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German History in Documents and Images
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Storage Room in Niederschönhausen Castle for Confiscated Works of Degenerate Art, including Works by Vincent van Gogh, Pablo Picasso, and Paul Gauguin (1937)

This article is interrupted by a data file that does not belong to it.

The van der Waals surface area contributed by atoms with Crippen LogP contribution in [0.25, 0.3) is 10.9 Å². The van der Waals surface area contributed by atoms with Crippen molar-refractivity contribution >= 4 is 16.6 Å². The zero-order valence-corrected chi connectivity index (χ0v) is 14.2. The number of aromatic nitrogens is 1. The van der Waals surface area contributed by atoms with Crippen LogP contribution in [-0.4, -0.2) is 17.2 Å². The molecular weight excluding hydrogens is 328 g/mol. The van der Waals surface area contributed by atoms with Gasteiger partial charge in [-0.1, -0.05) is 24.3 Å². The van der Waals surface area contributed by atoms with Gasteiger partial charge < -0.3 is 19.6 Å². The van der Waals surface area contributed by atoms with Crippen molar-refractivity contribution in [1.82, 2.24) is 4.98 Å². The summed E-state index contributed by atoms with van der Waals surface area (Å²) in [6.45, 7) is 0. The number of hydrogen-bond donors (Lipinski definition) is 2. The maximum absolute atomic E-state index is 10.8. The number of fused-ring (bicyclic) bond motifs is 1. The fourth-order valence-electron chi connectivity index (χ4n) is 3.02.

All art that did not correspond to the National Socialist aesthetic was considered "degenerate." This expansive category included modern and avant-garde works by the Expressionists, Impressionists, Surrealists, and the Fauves, works by artists of Jewish descent, and socially critical works, such as those by Käthe Kollwitz. By the summer of 1937, the large-scale confiscation of “degenerate” art from German public collections was already underway. Confiscated works were held in depots, such as the one pictured below, and then sold abroad, providing the regime with a source of foreign currency. On June 30, 1939, more than 125 confiscated works, including the famous van Gogh self-portrait seen below, were put up for auction at the Hotel National in Lucerne, Switzerland. Van Gogh’s Self-Portrait Dedicated to Paul Gauguin (1888) had been confiscated from the Neue Staatsgalerie in Munich; it fetched 175,000 Swiss francs at auction, 30,000 more than the asking price. To the left of the self-portrait is a painting from Gauguin’s Tahitian period; under it is Picasso’s Head of a Woman (1922).